Increase your money and finance knowledge from home

Economics 101

Intro to economics. But fun.

View Course »

How Financial Planners go Grocery Shopping

Learn to shop smart and save.

View Course »

Add a Comment

*0 / 3000 Character Maximum


Filter by:

Please stop glorifying this lunatic fruitcake, and start seeing him for what he is, a criminal!! (and a flamboyant fruitcake)

August 16 2010 at 9:25 AM Report abuse rate up rate down Reply

This idiot lives with his mommy, so he doesn't need a job. I hope someone who knows how to work and be respectful of others gets the jod he used to have.

August 13 2010 at 9:48 AM Report abuse +2 rate up rate down Reply
mike edwards

so far the comments dont make him out a hero but a big jerk off what he really is not what the liberal media makes him out to be hes no hero our troops are heros not him

August 13 2010 at 8:55 AM Report abuse +1 rate up rate down Reply

I fly every year and this winter if we go on vacation we have vowed to not fly but drive somewhere because we are tired of being subjected to rediculous flight schedules, crazy new policies every time you fly and rude flight attendants, I do not feel sorry for any of them and I do not feel the gentleman should be considered a hero in any way.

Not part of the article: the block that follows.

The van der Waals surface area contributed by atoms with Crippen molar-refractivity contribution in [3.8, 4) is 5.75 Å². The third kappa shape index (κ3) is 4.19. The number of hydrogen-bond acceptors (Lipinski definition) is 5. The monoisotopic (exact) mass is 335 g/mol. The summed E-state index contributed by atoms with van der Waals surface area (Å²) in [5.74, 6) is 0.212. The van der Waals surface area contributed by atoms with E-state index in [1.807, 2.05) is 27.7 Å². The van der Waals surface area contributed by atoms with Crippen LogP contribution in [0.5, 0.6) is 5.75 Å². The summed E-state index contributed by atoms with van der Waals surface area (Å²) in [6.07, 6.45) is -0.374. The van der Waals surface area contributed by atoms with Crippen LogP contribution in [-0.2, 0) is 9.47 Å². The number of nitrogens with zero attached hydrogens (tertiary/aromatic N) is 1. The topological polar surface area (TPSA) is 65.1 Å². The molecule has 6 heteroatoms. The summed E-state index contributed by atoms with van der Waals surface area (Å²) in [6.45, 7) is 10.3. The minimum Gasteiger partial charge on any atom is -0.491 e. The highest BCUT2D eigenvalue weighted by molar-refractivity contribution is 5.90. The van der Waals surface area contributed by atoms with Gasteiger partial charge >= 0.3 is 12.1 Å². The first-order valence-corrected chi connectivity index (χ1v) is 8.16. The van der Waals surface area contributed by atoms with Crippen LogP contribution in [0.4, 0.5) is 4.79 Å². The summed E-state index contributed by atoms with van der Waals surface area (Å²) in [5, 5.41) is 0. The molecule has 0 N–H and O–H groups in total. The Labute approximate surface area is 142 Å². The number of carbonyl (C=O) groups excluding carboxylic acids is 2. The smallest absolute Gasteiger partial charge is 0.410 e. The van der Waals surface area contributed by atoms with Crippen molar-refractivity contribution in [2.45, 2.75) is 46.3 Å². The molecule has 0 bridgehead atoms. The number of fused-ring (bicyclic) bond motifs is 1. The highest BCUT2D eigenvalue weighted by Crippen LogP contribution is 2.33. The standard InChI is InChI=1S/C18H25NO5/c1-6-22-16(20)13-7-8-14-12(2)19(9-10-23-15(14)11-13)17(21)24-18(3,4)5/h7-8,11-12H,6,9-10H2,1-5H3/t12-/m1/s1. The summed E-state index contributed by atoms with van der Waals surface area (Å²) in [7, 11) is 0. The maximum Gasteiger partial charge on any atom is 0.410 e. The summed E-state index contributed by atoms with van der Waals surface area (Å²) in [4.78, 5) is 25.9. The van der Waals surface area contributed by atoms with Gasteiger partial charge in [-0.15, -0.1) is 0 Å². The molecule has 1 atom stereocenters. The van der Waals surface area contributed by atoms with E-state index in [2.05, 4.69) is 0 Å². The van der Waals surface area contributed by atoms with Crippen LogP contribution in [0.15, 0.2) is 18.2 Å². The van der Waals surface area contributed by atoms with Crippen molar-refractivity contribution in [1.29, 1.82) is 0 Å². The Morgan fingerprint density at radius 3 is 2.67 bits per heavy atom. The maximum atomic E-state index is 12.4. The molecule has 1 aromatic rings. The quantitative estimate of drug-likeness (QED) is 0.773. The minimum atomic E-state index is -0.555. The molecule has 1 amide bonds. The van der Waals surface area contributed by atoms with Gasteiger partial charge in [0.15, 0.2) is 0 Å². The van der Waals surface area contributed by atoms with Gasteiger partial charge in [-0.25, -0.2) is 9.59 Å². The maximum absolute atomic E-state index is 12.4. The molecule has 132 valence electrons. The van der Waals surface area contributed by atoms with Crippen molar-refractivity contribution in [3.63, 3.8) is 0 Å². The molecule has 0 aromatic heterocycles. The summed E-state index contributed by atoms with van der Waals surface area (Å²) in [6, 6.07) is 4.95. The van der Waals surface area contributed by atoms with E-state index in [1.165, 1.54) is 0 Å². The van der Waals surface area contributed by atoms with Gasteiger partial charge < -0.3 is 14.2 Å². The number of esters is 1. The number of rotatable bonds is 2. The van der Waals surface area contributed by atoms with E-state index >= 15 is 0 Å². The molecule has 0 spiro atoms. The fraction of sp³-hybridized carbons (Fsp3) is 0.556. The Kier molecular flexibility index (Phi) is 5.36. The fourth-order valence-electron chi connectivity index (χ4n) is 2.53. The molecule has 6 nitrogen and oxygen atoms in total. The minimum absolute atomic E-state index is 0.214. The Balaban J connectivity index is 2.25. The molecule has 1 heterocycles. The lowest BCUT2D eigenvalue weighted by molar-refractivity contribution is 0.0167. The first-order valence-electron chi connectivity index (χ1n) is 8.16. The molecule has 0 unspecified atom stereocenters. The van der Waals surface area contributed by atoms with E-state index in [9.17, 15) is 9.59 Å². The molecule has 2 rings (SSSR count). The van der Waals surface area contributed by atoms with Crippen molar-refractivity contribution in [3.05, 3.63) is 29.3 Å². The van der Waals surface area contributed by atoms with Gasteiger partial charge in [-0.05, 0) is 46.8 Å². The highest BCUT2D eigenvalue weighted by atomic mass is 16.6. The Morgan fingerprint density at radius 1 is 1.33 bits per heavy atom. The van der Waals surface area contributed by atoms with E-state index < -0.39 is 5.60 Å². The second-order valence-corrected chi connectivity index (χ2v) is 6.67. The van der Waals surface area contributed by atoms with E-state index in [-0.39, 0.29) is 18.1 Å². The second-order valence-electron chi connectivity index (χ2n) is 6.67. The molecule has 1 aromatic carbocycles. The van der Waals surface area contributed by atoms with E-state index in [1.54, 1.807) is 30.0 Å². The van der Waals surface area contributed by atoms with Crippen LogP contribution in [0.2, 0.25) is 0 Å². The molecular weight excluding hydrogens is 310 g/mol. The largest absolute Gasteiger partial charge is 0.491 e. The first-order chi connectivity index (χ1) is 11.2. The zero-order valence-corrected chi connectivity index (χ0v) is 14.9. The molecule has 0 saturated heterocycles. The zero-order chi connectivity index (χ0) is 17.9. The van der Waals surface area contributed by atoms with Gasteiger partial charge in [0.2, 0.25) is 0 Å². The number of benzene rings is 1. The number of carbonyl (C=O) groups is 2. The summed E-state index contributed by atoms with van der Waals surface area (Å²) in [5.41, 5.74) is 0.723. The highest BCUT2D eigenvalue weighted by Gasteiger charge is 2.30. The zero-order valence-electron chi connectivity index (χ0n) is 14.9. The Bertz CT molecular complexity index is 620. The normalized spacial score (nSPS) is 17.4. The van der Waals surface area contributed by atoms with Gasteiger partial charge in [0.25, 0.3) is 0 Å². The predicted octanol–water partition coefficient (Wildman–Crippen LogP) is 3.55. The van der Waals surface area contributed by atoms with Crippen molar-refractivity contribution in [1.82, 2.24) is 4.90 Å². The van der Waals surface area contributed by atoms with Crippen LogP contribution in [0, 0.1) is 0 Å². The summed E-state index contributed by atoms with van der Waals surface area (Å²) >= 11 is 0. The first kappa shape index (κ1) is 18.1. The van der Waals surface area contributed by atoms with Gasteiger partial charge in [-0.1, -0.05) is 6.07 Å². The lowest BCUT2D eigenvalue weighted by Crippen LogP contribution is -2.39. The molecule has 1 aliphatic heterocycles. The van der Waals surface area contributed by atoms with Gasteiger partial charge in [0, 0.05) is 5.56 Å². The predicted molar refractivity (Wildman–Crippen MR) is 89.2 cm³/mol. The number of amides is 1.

August 13 2010 at 7:44 AM Report abuse +2 rate up rate down Reply
Gene O'Neal

He is a total jerk off and should never fly again. No more excuesses or reasons. He is responsible; no one else. No folk hero from here, just a failure and a jerk.

August 13 2010 at 1:42 AM Report abuse +2 rate up rate down Reply

The airlines take advantage of us in sneaky wasys, really they are not exactly sneaky more sly. They take your money months before you flight and dare you to try to change it, no problem if you or your family gets sick and cannot travel they will find you a flight that workds for you at a higher pricer fare and charge a change or cancellation fee that works well for the airline but not US.

We do not know how much more we will owe the company store when we check our bags, could be not so much but it could be horrendously expensive,

The food is a problem, on the return flights we find ourselves trying to find food to bring aboard. however, some of us get lucky and we find a decent meal before boarding the plane. If, you are old and need a pillow and/or a blanket it's not available. If you have been loyal to an airline and charge on their credit card you many be able to get a free flight, with your points, or a free up-grade to First Class where there is food and sometimes confort pillows and blankets. But, now the airlines charge you to $100. to take your miles out of their mileage "BANK".

What used to be a practical but fun way to travel is now a trudge and simply a way to get there while being shoved and pushed around.

August 12 2010 at 7:53 PM Report abuse +1 rate up rate down Reply
mike edwards

lets quit every time life gets tough and let the gov support us what if our troops did what that idiot did wouldnt it be just lovlely oh well he is your hero not mine

August 12 2010 at 5:59 PM Report abuse +1 rate up rate down Reply